“To niche or not to niche?’ That is the question asked by many church planters and by congregations seeking to expand their mission outreach. The early days of the church growth movement tended to lean towards homogeneous ministries and niche outreach, but people like Mark Deymaz (Building a Healthy Multi-Ethnic Church, Jossey-Bass, 2007) claim that in the 21st century homogenous churches will increasingly struggle with credibility in proclaiming a message of God’s love for all people from an environment in which a love for all people cannot otherwise be observed. Deymaz points to the ability of the early church to embrace generational and cultural diversity as one of its strengths and, indeed, a Biblical mandate.
Amy Hanson offers a downloadable resource on Leadership Network ( www.leadnet.org ) “Breaking Down the Age Barriers: How Churches are becoming Intentionally Intergenerational” that can help congregations address one aspect of diversity. Many congregations today serve five generations of people. She urges congregations to give attention to…
• Creating natural ways for the generations to come together.
• Honoring older adults by asking them to tell their stories.
• Educating the congregation on the value of intergenerational ministry.
• Finding ways to make the worship service multi-generational.
• Encouraging affinity groups, rather than age groups, as a way for people to connect. This may be one of the key actions a congregation can take. Groups that are designed around a mutual interest rather than age can become a place for people of various generations to connect.
• Hosting strategic intergenerational events.
• Matching young people with older adults in mentoring relationships. This works both ways, Teenagers may help seniors with computer skills. Seniors may help young couples with plumbing and home repair issues.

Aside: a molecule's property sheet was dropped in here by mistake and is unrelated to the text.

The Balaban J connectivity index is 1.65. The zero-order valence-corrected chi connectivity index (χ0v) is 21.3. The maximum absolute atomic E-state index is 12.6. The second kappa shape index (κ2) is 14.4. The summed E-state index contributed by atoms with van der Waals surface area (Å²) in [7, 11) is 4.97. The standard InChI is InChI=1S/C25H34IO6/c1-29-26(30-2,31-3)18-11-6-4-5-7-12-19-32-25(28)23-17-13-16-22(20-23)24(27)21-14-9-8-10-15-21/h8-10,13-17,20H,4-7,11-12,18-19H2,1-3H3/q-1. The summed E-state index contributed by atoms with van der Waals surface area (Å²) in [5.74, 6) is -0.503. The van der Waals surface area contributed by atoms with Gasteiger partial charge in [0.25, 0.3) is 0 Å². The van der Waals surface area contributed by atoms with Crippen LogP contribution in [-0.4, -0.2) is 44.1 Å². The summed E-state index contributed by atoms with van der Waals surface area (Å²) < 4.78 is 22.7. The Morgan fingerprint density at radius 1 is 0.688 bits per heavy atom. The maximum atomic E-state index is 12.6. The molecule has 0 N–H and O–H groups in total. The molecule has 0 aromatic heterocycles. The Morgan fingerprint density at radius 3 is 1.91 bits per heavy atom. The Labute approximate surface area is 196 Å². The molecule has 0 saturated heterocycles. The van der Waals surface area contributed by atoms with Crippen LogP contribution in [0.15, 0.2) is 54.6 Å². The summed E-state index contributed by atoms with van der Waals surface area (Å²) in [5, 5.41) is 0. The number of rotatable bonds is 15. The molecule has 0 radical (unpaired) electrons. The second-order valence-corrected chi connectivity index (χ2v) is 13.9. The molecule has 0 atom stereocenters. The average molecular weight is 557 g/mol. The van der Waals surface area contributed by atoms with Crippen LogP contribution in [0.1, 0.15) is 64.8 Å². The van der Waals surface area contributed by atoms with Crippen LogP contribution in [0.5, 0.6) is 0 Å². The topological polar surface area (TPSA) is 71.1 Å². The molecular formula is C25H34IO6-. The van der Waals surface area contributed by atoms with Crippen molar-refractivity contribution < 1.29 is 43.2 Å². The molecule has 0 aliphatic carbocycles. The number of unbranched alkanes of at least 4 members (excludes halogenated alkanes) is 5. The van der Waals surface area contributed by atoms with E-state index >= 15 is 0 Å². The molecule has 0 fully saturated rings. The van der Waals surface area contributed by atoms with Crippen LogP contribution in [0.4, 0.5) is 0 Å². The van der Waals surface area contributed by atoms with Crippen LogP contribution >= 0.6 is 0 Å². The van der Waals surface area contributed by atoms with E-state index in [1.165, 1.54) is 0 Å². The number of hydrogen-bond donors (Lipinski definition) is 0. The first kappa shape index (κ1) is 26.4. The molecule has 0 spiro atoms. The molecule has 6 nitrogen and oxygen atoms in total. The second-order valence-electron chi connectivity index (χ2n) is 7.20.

Pat Springle in “Communicating with the Postmodern Generation” ( Download at www.leadnet.org ) says “The key to connecting at cross-generational ministry is humility.” Anger and arrogance turn off both the old and the young. Brad Bell (www.thewellcommunity.org ) says. “The older generation won’t listen to arrogant, young goateed pastors who are angry at the traditional church. They can’t respect us because we are attacking an institution that has meant a lot to them. When we say or imply that the traditional church is broken and irrelevant, we lose those men and women who have come to us to be built up in their faith. In our arrogance we cut off any connection with them and drive them away. But it’s not just a problem with the older people. If we’re arrogant, the younger generation writes us off as fake. So to the young, arrogance appears fake, and to the old, arrogance makes us punks.” THE KEY TO CONNECTING IN A CROSS-GENERATIONAL MINISTRY IS HUMILITY. Indeed, perhaps the key to a cross-generational ministry is the cross itself and a theology of the cross that stands at the center of our mission approach.